- Most states with a law forbidding people from leaving a child in the car set an upper age cutoff of 5, 6, or 7 years old
- The state of Kentucky allows parents or caretakers to leave a child unattended in the car, but if the child suffers fatal harm the responsible party is charged with felony manslaughter
- The state of Washington specifically forbids parents or other responsible adults from leaving a child unattended at a bar, tavern, or other alcohol-serving venue, but not other locations (unless the car is left on)
|State||Hot Car Law?||Time Limit (Minutes)||Child Age (Years)||State Law or Statute||Additional Details|
|Alabama||Yes||None||0-8||Ala. Code 1975, §13A-11-290(c)(4)||Allowable if vehicle cooler than 99 degrees Fahrenheit|
|California||Yes||None||0-6||California Vehicle Code Section 15620||Must be supervised by person 12+|
|Connecticut||Yes||None||0-11||C.G.S. § 53-21a||Not allowed if child is endangered|
|Florida||Yes||0 if car is off or child is at risk, 15 if car is on||0-5||Florida Statute 316.6135||Not allowed if child is endangered or car is on|
|Hawaii||Yes||5||0-8||HI Rev Stat § 291C-121.5||Not allowed for five minutes or longer|
|Illinois||Yes||10||0-5||720 ILCS 5/12C-5||Not allowed for ten minutes or longer unless supervised by a person aged 14+|
|Kentucky||Yes||None||0-7||“Bryan’s Law”||Allowed but felony manslaughter if the child suffers fatal harm|
|Louisiana||Yes||10||0-5||LA Rev Stat § 32:295.3||Not allowed for ten minutes or longer|
|Maryland||Yes||0||0-7||Maryland Family Law §5-801||Not allowed in a locked vehicle unless supervised by a person aged 13+|
|Michigan||Yes||0||All children||Section 750.135a||Not allowed if child is endangered|
|Missouri||Yes||None||All children||RSMo Section 577.300||Allowed but caretaker liable for injuries or damages|
|Nebraska||Yes||0||0-6||Nebraska Revised Statute 28-710||Not allowed for any reason|
|Nevada||Yes||0||0-7||NRS 202.485||Not allowed if child is endangered or car is on|
|Oklahoma||Yes||0||0-6||47 OK Stat § 47-11-1119||Not allowed if child is endangered or car is on|
|Pennsylvania||Yes||0||0-5||Title 75 Pa. C.S.A. Vehicles § 3701.1.||Not allowed if child is endangered|
|Rhode Island||Yes||0||0-11||RI Gen L § 31-22-22.1||Not allowed if child is endangered|
|Tennessee||Yes||0||All children||TCA Code 55-10-803 (a)||Not allowed if car is on|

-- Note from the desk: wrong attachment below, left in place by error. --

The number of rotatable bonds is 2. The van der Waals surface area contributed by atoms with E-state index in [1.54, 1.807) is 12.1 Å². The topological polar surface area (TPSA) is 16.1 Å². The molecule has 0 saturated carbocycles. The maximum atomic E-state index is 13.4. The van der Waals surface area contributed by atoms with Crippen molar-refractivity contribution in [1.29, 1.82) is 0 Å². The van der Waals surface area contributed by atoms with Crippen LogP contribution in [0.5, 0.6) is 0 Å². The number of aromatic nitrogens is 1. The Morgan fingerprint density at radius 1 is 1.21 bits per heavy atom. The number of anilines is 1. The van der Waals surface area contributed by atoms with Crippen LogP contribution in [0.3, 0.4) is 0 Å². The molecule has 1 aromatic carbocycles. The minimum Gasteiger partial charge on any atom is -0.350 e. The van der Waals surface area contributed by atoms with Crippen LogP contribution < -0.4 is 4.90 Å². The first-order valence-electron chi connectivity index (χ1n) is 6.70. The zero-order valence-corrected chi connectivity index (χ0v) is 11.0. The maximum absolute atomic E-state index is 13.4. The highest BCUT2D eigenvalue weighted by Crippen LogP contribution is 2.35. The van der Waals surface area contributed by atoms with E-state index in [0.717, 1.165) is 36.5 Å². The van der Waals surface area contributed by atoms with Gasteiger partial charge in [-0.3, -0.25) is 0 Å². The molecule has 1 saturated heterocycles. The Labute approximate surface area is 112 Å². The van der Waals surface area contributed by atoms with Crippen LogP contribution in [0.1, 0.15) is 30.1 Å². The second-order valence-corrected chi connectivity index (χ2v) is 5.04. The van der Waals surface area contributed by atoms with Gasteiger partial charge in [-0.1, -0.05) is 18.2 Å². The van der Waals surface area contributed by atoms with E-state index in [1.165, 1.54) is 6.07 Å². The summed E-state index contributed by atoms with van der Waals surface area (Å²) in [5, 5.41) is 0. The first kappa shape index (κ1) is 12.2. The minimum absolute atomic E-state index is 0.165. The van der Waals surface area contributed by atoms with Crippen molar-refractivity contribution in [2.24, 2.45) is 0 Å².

|Texas||Yes||5||0-6||Tex. Pen. Code § 22.10||Not allowed for five minutes or longer|
|Utah||Yes||0||0-8||76-10-2202||Allowed unless child suffers dehydration, hypothermia, or heatstroke|
|Washington||Yes||0||0-15||RCW 9.91.060 & RCW 46.61.685||Not allowed if driver is at a bar / tavern or the car is left on|
|Wisconsin||Yes||0||All children||Wisconsin Statutes 948.53||Applies only to childcare providers|
Annual Heatstroke Deaths from Being Left in the Car
Every year, children lose their lives due to being left in a hot car. From 1998 to 2022, 937 children died as a result of heatstroke from being left in a motor vehicle. On average, 37 lives were lost annually over this timeframe. Heatstroke deaths peaked in 2019 and 2020, at 53 fatalities per year, before decreasing down to 30 lives lost in 2022. Vehicle-related heatstroke deaths are especially tragic, since they are always preventable. If a relative, caretaker, or childcare professional leaves your child unattended and it leads to serious harm or death, Tiano O’Dell PLLC notes that you may have the foundation of a successful personal injury lawsuit.
How to Keep Your Child Safe in the Car
To help you keep your child healthy and safe in the car, we’ve compiled the following list of tips to follow. You should always:
- Stay aware of current and predicted weather conditions. Heatstroke is most likely to happen when a child is exposed to higher heat than they are used to, so pay attention to local weather advisories, high humidity, and unusually high temperatures.
- Check the backseat for children before exiting the car.
- If your child is with a caretaker, childcare worker, or another adult, ask them to check in with you after they arrive at a destination with your child.
- Know the signs of heatstroke and seek immediate medical assistance if your child displays any symptoms.
- Bring water for yourself and your passengers, even if you do not expect to be in the car for a long time. Traffic, car problems, or other unexpected circumstances can make your drive longer than anticipated.